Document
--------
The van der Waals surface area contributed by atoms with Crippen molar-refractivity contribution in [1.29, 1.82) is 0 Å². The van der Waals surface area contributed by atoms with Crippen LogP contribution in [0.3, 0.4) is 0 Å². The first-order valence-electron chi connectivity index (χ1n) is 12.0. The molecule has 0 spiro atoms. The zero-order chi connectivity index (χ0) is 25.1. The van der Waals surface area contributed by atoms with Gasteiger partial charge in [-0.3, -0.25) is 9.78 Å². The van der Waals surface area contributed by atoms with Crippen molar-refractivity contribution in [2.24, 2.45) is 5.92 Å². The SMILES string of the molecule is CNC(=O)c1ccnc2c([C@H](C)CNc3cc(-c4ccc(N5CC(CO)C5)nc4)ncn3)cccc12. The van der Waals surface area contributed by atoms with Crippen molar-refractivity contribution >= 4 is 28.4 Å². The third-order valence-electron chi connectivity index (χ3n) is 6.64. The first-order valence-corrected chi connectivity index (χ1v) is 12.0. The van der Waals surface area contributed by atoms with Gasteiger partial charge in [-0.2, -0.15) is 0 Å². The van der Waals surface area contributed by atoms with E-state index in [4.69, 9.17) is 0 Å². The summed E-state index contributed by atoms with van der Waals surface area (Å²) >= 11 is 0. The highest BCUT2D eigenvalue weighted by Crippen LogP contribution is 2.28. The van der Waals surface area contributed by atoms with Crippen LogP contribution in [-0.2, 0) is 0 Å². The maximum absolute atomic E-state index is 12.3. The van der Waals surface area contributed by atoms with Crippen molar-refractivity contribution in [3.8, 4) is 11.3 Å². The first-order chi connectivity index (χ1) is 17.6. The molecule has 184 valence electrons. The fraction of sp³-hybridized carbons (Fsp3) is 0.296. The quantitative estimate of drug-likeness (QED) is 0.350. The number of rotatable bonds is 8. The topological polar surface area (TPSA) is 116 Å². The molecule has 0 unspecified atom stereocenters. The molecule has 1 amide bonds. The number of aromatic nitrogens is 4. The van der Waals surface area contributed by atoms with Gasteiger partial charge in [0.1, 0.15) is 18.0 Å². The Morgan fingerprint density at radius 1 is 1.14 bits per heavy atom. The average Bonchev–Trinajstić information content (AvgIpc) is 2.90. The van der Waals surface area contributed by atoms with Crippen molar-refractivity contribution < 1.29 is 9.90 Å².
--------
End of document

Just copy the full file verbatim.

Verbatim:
The van der Waals surface area contributed by atoms with Crippen molar-refractivity contribution in [1.29, 1.82) is 0 Å². The van der Waals surface area contributed by atoms with Crippen LogP contribution in [0.3, 0.4) is 0 Å². The first-order valence-electron chi connectivity index (χ1n) is 12.0. The molecule has 0 spiro atoms. The zero-order chi connectivity index (χ0) is 25.1. The van der Waals surface area contributed by atoms with Gasteiger partial charge in [-0.3, -0.25) is 9.78 Å². The van der Waals surface area contributed by atoms with Crippen molar-refractivity contribution in [2.24, 2.45) is 5.92 Å². The SMILES string of the molecule is CNC(=O)c1ccnc2c([C@H](C)CNc3cc(-c4ccc(N5CC(CO)C5)nc4)ncn3)cccc12. The van der Waals surface area contributed by atoms with Crippen molar-refractivity contribution >= 4 is 28.4 Å². The third-order valence-electron chi connectivity index (χ3n) is 6.64. The first-order valence-corrected chi connectivity index (χ1v) is 12.0. The van der Waals surface area contributed by atoms with Gasteiger partial charge in [-0.2, -0.15) is 0 Å². The van der Waals surface area contributed by atoms with E-state index in [4.69, 9.17) is 0 Å². The summed E-state index contributed by atoms with van der Waals surface area (Å²) >= 11 is 0. The highest BCUT2D eigenvalue weighted by Crippen LogP contribution is 2.28. The van der Waals surface area contributed by atoms with Crippen LogP contribution in [-0.2, 0) is 0 Å². The maximum absolute atomic E-state index is 12.3. The van der Waals surface area contributed by atoms with Crippen molar-refractivity contribution in [3.8, 4) is 11.3 Å². The first-order chi connectivity index (χ1) is 17.6. The molecule has 184 valence electrons. The fraction of sp³-hybridized carbons (Fsp3) is 0.296. The quantitative estimate of drug-likeness (QED) is 0.350. The number of rotatable bonds is 8. The topological polar surface area (TPSA) is 116 Å². The molecule has 0 unspecified atom stereocenters. The molecule has 1 amide bonds. The number of aromatic nitrogens is 4. The van der Waals surface area contributed by atoms with Gasteiger partial charge in [0.1, 0.15) is 18.0 Å². The Morgan fingerprint density at radius 1 is 1.14 bits per heavy atom. The average Bonchev–Trinajstić information content (AvgIpc) is 2.90. The van der Waals surface area contributed by atoms with Crippen molar-refractivity contribution < 1.29 is 9.90 Å².